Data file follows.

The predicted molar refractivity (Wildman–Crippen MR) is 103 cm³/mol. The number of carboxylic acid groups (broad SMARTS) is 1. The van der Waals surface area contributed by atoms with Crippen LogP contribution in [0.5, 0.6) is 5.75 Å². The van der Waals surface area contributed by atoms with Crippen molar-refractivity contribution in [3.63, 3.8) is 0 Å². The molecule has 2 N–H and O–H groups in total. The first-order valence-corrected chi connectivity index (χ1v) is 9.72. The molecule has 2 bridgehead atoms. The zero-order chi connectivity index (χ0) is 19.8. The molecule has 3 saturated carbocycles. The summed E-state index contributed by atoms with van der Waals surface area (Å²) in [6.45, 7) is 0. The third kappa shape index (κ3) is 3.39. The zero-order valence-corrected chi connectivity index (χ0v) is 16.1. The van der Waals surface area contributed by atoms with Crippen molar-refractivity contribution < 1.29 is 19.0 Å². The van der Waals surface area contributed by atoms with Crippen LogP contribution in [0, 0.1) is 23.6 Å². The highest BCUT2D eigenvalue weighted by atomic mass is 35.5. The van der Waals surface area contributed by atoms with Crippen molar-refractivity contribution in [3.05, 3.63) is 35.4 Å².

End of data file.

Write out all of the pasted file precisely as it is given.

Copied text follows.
The predicted molar refractivity (Wildman–Crippen MR) is 103 cm³/mol. The number of carboxylic acid groups (broad SMARTS) is 1. The van der Waals surface area contributed by atoms with Crippen LogP contribution in [0.5, 0.6) is 5.75 Å². The van der Waals surface area contributed by atoms with Crippen molar-refractivity contribution in [3.63, 3.8) is 0 Å². The molecule has 2 N–H and O–H groups in total. The first-order valence-corrected chi connectivity index (χ1v) is 9.72. The molecule has 2 bridgehead atoms. The zero-order chi connectivity index (χ0) is 19.8. The molecule has 3 saturated carbocycles. The summed E-state index contributed by atoms with van der Waals surface area (Å²) in [6.45, 7) is 0. The third kappa shape index (κ3) is 3.39. The zero-order valence-corrected chi connectivity index (χ0v) is 16.1. The van der Waals surface area contributed by atoms with Crippen molar-refractivity contribution < 1.29 is 19.0 Å². The van der Waals surface area contributed by atoms with Crippen LogP contribution in [0, 0.1) is 23.6 Å². The highest BCUT2D eigenvalue weighted by atomic mass is 35.5. The van der Waals surface area contributed by atoms with Crippen molar-refractivity contribution in [3.05, 3.63) is 35.4 Å².